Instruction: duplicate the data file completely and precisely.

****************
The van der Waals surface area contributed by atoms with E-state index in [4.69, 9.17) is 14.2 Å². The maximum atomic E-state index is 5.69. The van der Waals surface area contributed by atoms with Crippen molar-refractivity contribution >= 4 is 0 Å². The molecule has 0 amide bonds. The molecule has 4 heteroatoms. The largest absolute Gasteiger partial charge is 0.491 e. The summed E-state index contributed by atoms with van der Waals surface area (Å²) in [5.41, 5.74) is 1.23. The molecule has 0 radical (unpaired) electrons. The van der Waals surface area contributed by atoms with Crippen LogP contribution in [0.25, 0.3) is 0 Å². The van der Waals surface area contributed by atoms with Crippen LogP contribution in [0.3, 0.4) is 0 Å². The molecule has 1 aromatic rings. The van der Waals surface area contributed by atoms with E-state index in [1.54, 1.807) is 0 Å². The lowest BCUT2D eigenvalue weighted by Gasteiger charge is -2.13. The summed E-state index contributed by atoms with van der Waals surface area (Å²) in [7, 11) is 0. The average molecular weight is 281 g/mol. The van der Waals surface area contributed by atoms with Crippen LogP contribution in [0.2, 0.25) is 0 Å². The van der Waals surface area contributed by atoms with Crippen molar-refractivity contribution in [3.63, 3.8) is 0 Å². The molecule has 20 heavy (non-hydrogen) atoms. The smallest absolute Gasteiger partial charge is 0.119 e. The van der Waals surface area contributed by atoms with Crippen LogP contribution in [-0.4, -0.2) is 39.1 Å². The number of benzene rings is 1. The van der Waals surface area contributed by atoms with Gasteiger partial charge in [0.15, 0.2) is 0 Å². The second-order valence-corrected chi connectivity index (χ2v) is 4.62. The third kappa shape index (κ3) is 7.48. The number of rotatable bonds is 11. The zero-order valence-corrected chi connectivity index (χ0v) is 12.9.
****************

The van der Waals surface area contributed by atoms with E-state index in [4.69, 9.17) is 14.2 Å². The maximum atomic E-state index is 5.69. The van der Waals surface area contributed by atoms with Crippen molar-refractivity contribution >= 4 is 0 Å². The molecule has 0 amide bonds. The molecule has 4 heteroatoms. The largest absolute Gasteiger partial charge is 0.491 e. The summed E-state index contributed by atoms with van der Waals surface area (Å²) in [5.41, 5.74) is 1.23. The molecule has 0 radical (unpaired) electrons. The van der Waals surface area contributed by atoms with Crippen LogP contribution in [0.25, 0.3) is 0 Å². The van der Waals surface area contributed by atoms with Crippen LogP contribution in [0.3, 0.4) is 0 Å². The molecule has 1 aromatic rings. The van der Waals surface area contributed by atoms with E-state index in [1.54, 1.807) is 0 Å². The lowest BCUT2D eigenvalue weighted by Gasteiger charge is -2.13. The summed E-state index contributed by atoms with van der Waals surface area (Å²) in [7, 11) is 0. The average molecular weight is 281 g/mol. The van der Waals surface area contributed by atoms with Crippen LogP contribution in [0.2, 0.25) is 0 Å². The van der Waals surface area contributed by atoms with Crippen molar-refractivity contribution in [3.63, 3.8) is 0 Å². The molecule has 20 heavy (non-hydrogen) atoms. The smallest absolute Gasteiger partial charge is 0.119 e. The van der Waals surface area contributed by atoms with Crippen LogP contribution in [-0.4, -0.2) is 39.1 Å². The number of benzene rings is 1. The van der Waals surface area contributed by atoms with Gasteiger partial charge in [0.15, 0.2) is 0 Å². The second-order valence-corrected chi connectivity index (χ2v) is 4.62. The third kappa shape index (κ3) is 7.48. The number of rotatable bonds is 11. The zero-order valence-corrected chi connectivity index (χ0v) is 12.9.